It’s almost officially springtime, and with traditional spring cleaning often comes an awareness that we have a whole lot of junk lying around. When you’re feeling ready to purge the excess from your life, consider how the conscientious mantra, “Reduce, Reuse, Recycle” can apply not only to those old ill-fitting clothes and unused sports equipment, but also to food waste. Today, we’ll take a look at the ways foodies are combating food waste and promoting sustainability while still enjoying great food!
What’s the problem with food waste?
Our parents scolded us for not cleaning our plates as kids, but on a large scale, the effects of food waste can turn out to be much more sinister than a full trash can. According to FeedingAmerica.org:
- An estimated 25 – 40% of food grown, processed and transported in the US will never be consumed.
- When food is disposed in a landfill it rots and becomes a significant source of methane—a potent greenhouse gas with 21 times the global warming potential of carbon dioxide.
- More food reaches landfills and incinerators than any other single material in municipal solid waste (MSW).
According to recent reports, “Roughly 50 percent of all produce in the United States is thrown away—some 60 million tons (or $160 billion) worth of produce annually, an amount constituting “one third of all foodstuffs.” Wasted food is also the single biggest occupant in American landfills, the Environmental Protection Agency has found.” (The Atlantic)
One possible culprit? Ugly food. In the age of Intagrammed plates and Pinterest-worthy recipes, many consumers and producers alike are particularly aware of how aesthetically pleasing their food appears to themselves and others. Enter start-ups aimed at celebrating unfashionable ingredients, such as Imperfect Produce, an ugly produce delivery service in San Francisco that brings healthy-yet-homely produce to customers at an appetizing discount.
Read more about this topic of pretty-food bias—and how influential food industry hope to turn the trend around for the better (a trend of foodie Instagrams featuring stocks made from food scraps and omelettes made from leftovers, maybe?)—here.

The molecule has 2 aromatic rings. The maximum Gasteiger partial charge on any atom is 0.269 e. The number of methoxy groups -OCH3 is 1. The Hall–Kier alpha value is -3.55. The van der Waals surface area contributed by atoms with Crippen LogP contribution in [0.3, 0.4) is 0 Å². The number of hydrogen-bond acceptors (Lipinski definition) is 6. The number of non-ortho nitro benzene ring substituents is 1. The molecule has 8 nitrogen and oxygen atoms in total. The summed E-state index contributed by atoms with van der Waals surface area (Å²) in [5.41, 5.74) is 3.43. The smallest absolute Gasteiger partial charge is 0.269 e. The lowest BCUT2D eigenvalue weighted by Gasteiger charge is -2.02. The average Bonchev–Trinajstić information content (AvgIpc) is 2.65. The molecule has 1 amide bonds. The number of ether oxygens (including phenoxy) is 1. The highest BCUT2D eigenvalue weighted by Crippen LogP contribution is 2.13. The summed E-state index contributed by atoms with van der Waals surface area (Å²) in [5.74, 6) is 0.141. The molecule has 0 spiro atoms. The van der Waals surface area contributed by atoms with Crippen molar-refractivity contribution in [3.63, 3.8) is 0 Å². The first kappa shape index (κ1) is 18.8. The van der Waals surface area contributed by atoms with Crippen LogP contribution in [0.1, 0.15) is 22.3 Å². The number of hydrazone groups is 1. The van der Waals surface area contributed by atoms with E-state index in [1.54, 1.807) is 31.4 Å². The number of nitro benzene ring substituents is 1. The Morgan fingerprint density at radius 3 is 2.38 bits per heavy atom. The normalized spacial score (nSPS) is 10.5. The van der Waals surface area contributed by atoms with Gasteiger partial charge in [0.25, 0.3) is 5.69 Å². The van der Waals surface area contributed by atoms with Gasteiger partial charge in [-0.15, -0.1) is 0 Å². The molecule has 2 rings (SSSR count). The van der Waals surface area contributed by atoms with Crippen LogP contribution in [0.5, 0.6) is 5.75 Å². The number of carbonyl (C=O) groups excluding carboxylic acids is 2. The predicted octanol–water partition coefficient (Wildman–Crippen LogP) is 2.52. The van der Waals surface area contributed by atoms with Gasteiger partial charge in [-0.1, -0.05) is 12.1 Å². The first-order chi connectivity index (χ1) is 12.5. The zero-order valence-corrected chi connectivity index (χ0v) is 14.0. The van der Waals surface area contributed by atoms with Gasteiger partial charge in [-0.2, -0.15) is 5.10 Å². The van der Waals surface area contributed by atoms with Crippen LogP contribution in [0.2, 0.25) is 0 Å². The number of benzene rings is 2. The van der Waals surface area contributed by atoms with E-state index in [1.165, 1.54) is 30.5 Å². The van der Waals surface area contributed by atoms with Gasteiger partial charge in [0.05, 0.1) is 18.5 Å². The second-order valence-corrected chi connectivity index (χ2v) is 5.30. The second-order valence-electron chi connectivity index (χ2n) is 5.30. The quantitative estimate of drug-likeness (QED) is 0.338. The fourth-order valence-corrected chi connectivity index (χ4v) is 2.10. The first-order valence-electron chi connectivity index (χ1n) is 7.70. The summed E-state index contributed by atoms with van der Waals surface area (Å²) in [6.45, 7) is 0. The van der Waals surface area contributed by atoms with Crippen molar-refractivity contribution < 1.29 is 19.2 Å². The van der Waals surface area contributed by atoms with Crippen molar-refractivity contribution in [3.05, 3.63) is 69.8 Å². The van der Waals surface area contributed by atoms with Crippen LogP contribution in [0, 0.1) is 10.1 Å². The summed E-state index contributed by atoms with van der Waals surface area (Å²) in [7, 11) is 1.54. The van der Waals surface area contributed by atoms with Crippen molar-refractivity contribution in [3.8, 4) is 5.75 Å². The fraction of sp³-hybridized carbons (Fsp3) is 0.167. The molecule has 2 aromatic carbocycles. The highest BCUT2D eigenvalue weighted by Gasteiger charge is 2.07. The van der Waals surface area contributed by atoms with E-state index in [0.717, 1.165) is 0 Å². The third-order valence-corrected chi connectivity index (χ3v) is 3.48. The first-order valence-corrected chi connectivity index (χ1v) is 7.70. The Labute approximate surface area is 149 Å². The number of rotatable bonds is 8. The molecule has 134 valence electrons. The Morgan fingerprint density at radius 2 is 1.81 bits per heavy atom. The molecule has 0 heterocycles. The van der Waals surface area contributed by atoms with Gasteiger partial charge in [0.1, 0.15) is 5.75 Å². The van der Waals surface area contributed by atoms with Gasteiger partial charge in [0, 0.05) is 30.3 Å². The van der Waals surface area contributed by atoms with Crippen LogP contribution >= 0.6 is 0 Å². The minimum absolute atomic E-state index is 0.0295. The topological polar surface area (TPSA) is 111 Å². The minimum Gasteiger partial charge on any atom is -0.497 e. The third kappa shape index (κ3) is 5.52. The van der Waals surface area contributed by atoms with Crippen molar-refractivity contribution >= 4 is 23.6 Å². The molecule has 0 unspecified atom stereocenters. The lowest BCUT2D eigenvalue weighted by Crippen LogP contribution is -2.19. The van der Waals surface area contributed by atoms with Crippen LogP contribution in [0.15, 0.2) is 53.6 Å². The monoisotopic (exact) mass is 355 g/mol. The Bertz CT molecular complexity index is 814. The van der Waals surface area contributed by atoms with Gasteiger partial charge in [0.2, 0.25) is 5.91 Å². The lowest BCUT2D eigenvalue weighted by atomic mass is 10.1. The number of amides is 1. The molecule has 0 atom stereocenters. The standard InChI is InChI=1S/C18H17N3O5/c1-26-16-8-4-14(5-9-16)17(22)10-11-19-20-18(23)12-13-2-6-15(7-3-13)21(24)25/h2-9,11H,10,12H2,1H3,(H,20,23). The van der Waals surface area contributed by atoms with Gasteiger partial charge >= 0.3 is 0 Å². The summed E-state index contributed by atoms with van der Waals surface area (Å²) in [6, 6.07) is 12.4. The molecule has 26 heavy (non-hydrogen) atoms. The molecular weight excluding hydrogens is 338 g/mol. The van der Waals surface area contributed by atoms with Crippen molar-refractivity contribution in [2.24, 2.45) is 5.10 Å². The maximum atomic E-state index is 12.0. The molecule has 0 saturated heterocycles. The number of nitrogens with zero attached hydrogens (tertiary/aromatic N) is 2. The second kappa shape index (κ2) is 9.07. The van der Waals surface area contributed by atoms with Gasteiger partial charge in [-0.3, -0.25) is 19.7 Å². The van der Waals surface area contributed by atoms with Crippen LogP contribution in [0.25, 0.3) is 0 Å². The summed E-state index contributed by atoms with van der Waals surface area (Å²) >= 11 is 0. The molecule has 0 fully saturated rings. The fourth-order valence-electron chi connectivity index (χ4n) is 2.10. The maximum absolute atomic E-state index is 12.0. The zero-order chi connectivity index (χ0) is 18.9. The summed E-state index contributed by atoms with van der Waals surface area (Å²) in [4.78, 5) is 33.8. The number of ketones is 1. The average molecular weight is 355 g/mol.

Another benefit of reducing food waste is that it can help those in need.
Check out this video of a green bean farm in middle Tennessee that partnered with a Nashville-based food bank to fight community hunger:
Upcycling Food Waste Leads to Innovative Products
Creative food producers have taken to re-imagining byproducts and extra ingredients into truly inspired foods. At this year’s Natural Products Expo West, exhibitors showed off some inventive products such as CocoBurg (a vegan coconut jerky made from the cast-offs from producing coconut water), ReGrained bars (granola-type bars made from upcycled grains used in craft beer brewing), and Wize Monkey tea (an antioxidant-rich beverage made from the excess leaves pruned from coffee plants in the bean-harvesting off season).
Each of these products shows a dedication to rethink raw materials and how they can become usable ingredients, even if it means creating a new category in which to showcase their benefits.
People in other countries have embraced the concept of “nose to tail” cooking and eating for ages, so it’s encouraging that many foodies in the U.S. are catching up with the rest of the world in imaginative and delicious ways.
Go enjoy reuse, recycle, and re-imagine your favorite food inspirations this weekend—and be sure to share your discoveries with others!
Happy Foodie Friday!
And, of course, for something a little weird…
Speaking of recycling, it’s rare when we come across an original idea in advertising (perhaps one reason the novel story lines in Superbowl ads are so eagerly anticipated each year), but while we have gotten used to reusing familiar content in ads, nobody expects ad execs to recycle fictional campaigns.
Yet that’s just what the folks behind Heinz ketchup decided to do by running the “Pass the Heinz” campaign dreamed up by Mad Men’s lead character, Don Draper, in real life. Check out the story here, and watch the “original” pitch below.
(Sources: AdvertisingAge, The Atlantic, FeedingAmerica.org, FoodBusinessNews.net)